Ecology Theory

Regeneration of Ice Age seeds

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Silene stenophylla resurrected from Ice Age seedbank, Siberia.

Regeneration of Ice Age seeds has become a reality, with dormant seed bank material dating older than 30,000 years before present having been brought to life by Russian scientists. Seeds of the wildflower plant Narrow-leafed campion (Silene stenophylla) were recovered in the Kolyma region of Siberia and induced to produce viable living plants. This flowering forb exhibits a pale lilac flower and attains a stature of approximately seven to 24 centimeters in height.

caption Mummified Siberian Arctic ground squirrel from circa 20,000 years before present. Apparently the S.stenophylla seeds were gathered by the Arctic ground squirrel (Spermophilus parryii), a seed gatherer who burrows in the tundra and hibernates over the winter. This ground squirrel characteristically takes seeds to its winter burrow, and descends into the coldest mammalian body temperature realized of approximately minus three degrees Celsius.

Even though the plant species Narrow-leafed campion is still extant, the characteristics of the resurrected plant are somewhat morphologically different from extant individuals, implying some selection has occurred over the last 30,000 years. Although this regeneration has not led to restoration of an extinct taxon, the research clearly evinces a pathway to recontruction of lost organisms.

Seed bank strategies

It is well known that many plants have reproduction strategies that involve storage and survival of seed material for many years. The seeds may lie dormant for years until appropriate environmental or maturation conditions signal the time to germinate. In some cases the germination signal may be wildfire, and in other cases mechanical scraping or an opportunistic window of meteorlogical conditions. In more unusual conditions the seeds may be preserved over a protracted period of decades or centuries by preservation in unusually arid, special pH or frozen ground conditions.

Geographical setting of the preservation area

caption Kolyma River, Siberia. @ Slava Pavlyuk The S.stenophylla seed material was preserved in the Kolyma region of Siberia, in northwestern Russia. This locale is within the Arctic Circle and situated south of the East Siberian Sea and north of the Sea of Okhotsk. The reason for preservation of viable seed material originating in the most recent Ice Age is that the seeds were frozen in permafrost, a soil condition of permanently frozen upper soils. S.stenophylla is endemic to northern Siberia, and is one of the native plants of that region that did not migrate via the Bering Land Bridge during the Pleistocene.

The Arctic ground squirrel who buried the seeds excavated the then tundra to a depth of 20 to 40 centimeters below present day ground surface. The seeds were preserved when the ground froze rather abruptly during the Pleistocene, and remained in permafrost until present time. Fortunately this locale was not subject to glaciation, which process would have scraped the permafrost and destroyed the burrow community. The research team noted of the soils in which the burrows and seeds were found: "The presence of vertical ice wedges demonstrates that it has been continuously frozen and never thawed."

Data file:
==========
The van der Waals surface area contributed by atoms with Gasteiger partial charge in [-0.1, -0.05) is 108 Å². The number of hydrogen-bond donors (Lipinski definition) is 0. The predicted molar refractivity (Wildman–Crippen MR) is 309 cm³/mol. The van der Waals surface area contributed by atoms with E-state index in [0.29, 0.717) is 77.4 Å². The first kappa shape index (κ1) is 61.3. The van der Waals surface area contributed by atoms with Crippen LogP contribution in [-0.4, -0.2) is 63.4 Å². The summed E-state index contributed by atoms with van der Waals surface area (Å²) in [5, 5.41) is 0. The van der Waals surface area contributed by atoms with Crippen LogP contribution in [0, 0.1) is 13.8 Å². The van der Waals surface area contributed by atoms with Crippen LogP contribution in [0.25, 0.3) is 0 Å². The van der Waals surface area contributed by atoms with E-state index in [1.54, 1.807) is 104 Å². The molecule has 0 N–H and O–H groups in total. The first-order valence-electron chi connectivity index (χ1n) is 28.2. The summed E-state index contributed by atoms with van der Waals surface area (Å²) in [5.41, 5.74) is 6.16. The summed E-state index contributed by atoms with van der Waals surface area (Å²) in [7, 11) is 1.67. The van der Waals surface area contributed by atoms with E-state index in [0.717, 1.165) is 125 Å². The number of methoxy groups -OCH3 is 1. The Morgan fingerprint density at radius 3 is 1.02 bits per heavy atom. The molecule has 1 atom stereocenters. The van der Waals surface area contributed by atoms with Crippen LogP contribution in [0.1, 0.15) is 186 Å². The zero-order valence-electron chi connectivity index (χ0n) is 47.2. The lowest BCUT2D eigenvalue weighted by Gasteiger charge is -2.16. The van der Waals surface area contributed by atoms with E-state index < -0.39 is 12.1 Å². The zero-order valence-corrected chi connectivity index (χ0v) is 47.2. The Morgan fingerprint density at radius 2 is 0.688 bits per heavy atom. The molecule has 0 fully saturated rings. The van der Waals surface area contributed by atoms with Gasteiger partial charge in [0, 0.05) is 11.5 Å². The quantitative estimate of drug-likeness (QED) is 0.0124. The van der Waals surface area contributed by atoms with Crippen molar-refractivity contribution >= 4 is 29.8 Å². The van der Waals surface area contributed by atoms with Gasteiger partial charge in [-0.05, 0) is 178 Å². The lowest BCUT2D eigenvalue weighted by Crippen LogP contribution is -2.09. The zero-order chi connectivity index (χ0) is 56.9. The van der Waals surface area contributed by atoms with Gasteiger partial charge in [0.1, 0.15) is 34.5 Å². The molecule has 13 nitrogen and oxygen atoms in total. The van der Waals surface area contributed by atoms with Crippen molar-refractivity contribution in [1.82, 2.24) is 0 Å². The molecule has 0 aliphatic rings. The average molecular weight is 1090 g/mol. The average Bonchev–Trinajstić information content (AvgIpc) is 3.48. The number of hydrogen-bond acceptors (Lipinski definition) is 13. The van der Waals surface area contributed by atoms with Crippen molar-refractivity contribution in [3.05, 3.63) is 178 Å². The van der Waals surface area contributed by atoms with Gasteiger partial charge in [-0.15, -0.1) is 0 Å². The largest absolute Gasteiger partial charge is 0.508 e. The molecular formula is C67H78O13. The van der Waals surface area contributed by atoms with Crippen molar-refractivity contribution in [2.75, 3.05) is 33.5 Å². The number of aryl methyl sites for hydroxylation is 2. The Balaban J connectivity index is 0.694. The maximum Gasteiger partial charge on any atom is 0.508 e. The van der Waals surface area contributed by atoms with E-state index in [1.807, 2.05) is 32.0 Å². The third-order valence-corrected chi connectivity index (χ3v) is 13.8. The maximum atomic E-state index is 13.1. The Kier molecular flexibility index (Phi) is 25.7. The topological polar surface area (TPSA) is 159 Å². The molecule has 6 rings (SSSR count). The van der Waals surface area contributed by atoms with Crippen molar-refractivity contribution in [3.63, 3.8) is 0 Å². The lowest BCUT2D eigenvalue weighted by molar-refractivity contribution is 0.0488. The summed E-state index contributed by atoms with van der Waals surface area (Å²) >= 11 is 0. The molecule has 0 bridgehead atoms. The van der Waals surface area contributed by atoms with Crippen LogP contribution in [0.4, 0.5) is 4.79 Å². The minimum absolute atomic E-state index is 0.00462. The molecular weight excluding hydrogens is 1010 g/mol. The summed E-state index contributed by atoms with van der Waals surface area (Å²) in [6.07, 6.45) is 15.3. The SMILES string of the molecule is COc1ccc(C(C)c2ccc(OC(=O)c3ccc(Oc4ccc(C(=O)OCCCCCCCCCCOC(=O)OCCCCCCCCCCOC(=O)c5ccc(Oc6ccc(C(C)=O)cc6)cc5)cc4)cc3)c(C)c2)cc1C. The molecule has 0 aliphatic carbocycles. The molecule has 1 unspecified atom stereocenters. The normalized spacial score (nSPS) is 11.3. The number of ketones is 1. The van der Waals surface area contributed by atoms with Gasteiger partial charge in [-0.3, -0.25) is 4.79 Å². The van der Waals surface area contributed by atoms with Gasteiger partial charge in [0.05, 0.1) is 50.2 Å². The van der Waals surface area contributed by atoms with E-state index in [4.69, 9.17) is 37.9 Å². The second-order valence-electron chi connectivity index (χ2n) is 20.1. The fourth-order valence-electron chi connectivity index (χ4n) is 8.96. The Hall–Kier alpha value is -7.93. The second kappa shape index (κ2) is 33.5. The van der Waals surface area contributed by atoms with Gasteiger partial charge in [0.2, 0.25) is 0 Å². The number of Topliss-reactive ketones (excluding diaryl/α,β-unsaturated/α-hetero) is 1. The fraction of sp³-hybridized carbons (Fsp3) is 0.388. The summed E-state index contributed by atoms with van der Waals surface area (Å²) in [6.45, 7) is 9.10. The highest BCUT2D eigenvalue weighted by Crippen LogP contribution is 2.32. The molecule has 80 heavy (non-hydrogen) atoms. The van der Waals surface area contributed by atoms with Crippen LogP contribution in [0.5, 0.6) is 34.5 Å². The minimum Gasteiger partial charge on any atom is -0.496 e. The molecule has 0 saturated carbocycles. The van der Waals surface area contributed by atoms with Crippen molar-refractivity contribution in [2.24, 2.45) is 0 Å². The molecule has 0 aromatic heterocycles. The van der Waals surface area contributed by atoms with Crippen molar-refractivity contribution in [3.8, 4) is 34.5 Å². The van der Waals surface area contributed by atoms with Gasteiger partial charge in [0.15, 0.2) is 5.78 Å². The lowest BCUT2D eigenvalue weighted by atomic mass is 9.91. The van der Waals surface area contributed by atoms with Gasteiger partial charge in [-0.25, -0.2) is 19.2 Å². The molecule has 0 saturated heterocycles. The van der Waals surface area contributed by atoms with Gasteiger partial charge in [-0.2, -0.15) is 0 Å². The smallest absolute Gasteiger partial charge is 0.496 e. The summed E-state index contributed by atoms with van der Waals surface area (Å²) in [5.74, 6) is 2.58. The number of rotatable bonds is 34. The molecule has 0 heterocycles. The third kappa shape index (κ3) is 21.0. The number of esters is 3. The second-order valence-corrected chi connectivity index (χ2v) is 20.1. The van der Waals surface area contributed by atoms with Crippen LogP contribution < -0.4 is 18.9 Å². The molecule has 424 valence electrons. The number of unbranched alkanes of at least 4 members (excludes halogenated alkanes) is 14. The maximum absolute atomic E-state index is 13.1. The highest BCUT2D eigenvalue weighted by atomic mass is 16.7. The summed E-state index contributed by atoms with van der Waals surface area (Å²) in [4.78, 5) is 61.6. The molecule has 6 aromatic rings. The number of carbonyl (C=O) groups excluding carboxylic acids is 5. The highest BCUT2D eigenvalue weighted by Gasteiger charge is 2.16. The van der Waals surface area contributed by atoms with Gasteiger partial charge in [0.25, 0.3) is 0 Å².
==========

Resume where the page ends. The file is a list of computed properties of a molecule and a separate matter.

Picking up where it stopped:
History of Ice Age seed regeneration

Previous seed regeneration had only been conducted for seeds dormant for about two millennia; in particular a cultivar of the date palm (Phoenix dactylifera) was germinated from a 2000 year old stored seed in Israel. In 2007 Russian scientists discovered seed material in certain Siberian squirrel burrows along the Kolyma River banks, which seeds were radiocarbon dated to a time of approximately 31,800 years before present. Initial efforts of direct germination of the seeds were not successful, but subsequent work in laboratories near Moscow involved use of placental material, and yielded germination. In particular, the placental cells were cultured in a sugar medium and complete germination ensued. Apparently these plant tissues were well preserved due to the high natural sugar content of the young cell surroundings.

References

  • Michael Black, J. Derek Bewley. 2000. Seed technology and its biological basis. books.google.com 419 pages
  • Richard Black. 2012. Ancient plants back to life after 30,000 frozen years. BBC News. Retrieved February 21, 2012.
  • Michael Fenner. 2000. Seeds: the ecology of regeneration in plant communities. books.google.com/books  ISBN 0851994326  410 pages
  • K.M.Helgen, F.R.Cole, L.E.Helgen and D.E.Wilson. 2009. Generic revision in the Holarctic ground squirrel genus Spermophilus. Journal of Mammalogy, 90:270-305.
  • V.Stakhov, G.Gyulai, Z.Szabó et al. 2007. Pleistocene-age Silene stenophylla seeds excavated in Russia – a scanning electron microscopic analysis. Botany & Plant Biology July 8, 2007. Chicago, Illinois
Glossary

Citation

Hogan, C. (2012). Regeneration of Ice Age seeds. Retrieved from http://www.eoearth.org/view/article/51cbf2cb7896bb431f6aabf7

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